In some countries, there are individuals who follow a recurring pattern of logic so commonplace it becomes a stereotype. Australia, for example, has “boomerang poms”; British expats who move down under, but become disenchanted by the life and leave after a few years, returning to their home country. South Korea has men who send their wives and children abroad to escape the pressure-cooker life of academic and professional competition, who spend little on themselves in order to send more money abroad, and can be found living in Spartan conditions and tiny apartments. Due to the long distance they can only afford to visit their loved ones on holidays; hence the term, “goose fathers.”
You would have thought that with all the myriad means of technology to keep in touch, this would be a perfectly reasonable way of making the most of life for your family, and certainly easier than it used to be. But you can find borders everywhere, and communication does not mean connection.
Wild Goose Dreams, written by Hansol Jung and directed by Michael Boyd, is the story of two people who are struggling to cross the borders around them, whether they’re technological, cultural, verbal, physical or even metaphysical. Chuja Seo is Yoo Nanhee, known as miners_daughter on her dating profile. She is a North Korean defector having successfully crossed the border, and though she is suddenly surrounded by people she struggles to make any friends, and is worried sick about the father she left behind. London Kim is Guk Minsung, the titular goose father, who has sent his wife and daughter to Texas to find success and prosperity, but finds a gulf of emotional detachment and loneliness wider than the Pacific Ocean without them. This is a heartfelt and desperate tale about these two people finding human connection in a noisy world of internet obsession and short attention spans, and the pit of isolating spiritual starvation that yawns beneath them if they fail. Nanhee and Minsung find warmth and understanding in each other’s company that grows each time a barrier is broken, but sometimes the barriers get remade.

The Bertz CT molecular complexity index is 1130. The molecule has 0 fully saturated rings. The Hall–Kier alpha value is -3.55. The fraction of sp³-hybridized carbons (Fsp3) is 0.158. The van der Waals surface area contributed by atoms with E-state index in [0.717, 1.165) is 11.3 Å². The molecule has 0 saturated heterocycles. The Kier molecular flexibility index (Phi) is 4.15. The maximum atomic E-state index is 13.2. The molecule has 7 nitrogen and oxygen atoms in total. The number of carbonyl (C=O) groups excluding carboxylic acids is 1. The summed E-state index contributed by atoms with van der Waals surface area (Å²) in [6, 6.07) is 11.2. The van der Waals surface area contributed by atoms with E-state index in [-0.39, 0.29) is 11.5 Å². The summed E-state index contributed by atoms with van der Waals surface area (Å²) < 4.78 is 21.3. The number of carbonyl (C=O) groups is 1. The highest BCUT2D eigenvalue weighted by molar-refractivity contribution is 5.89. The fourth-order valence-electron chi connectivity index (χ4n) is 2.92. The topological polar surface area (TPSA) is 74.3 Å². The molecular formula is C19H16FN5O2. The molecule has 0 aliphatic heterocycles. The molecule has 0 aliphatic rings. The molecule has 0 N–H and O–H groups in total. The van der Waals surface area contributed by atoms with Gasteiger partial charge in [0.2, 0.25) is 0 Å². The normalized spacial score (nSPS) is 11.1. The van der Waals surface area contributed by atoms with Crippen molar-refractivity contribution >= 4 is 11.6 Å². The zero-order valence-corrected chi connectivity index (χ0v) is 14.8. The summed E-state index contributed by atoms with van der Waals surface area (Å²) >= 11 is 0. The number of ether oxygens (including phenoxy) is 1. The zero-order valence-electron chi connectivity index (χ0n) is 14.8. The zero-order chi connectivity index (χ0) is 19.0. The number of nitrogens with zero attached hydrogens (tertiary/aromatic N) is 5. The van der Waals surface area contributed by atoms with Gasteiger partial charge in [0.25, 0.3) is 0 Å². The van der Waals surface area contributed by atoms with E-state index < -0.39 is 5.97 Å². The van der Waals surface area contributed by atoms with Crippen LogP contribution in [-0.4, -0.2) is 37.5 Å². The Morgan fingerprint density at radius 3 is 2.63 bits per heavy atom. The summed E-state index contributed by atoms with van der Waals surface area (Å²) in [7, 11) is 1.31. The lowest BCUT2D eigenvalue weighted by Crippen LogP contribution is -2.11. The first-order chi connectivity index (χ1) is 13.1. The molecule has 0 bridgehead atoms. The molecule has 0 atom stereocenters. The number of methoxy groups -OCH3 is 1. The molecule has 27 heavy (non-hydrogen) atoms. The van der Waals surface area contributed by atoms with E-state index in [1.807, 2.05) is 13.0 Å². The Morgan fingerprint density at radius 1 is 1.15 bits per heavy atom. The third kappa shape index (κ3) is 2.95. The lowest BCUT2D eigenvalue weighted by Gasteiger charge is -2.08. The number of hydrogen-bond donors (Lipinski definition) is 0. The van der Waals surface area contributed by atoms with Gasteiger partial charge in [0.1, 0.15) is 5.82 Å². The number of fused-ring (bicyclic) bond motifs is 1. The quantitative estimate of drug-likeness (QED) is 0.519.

They are accompanied at almost all times by the chorus, who step fluidly in and out of roles with various levels of identity. Minsung’s wife and daughter, and Nanhee’s employer are the only recurring roles, and mostly the ensemble take the form of the faceless gaggle of online internet voices, and the voiceless faces of North Korean soldiers. This mechanism is very effectively used when Minsung and Nanhee first begin talking to each other through online profiles, using the words and antics of chorus members rather than their own. Connection doesn’t really happen until the shields are down and they start talking properly, and it pulls you in with its sweet sincerity.
Contrast is also a running theme here – the stark paint job of the set, the maddening babble of social media vs the silence of true intimacy, the lofty heights of the angels and the seated positions of vulnerability. The pace of the dialogue is almost constantly swift, however, aside from some choice moments in the second half, leaving a handful of scenes compressed which could have been allowed to breathe. Nevertheless Wild Goose Dreams doesn’t allow the high energy to become exhausting, and keeps interest through the run-time by breaking up the naturalism with abstract use of dance, subtitled Korean music and disturbing penguin masks. The flightless birds are the opposite of the long-range geese, huddling together for warmth and support, and never escaping to somewhere new, personifying a central conflict between family and freedom.
In the social media age, for the first time we have a metric of popularity in the form of ‘likes’. But this does not translate into real friendship, real spiritual nourishment, and we can often take that for granted. Hard as it may be to throw off those social expectations, Wild Goose Dreams wants us to take a step back, turn off our phones and rediscover the rush of fresh faces, the vulnerability of stepping outside the comfort zone, and the warmth of firelight.
Wild Goose Dreams plays at the Theatre Royal in Bath until the 21st of December.
Book tickets here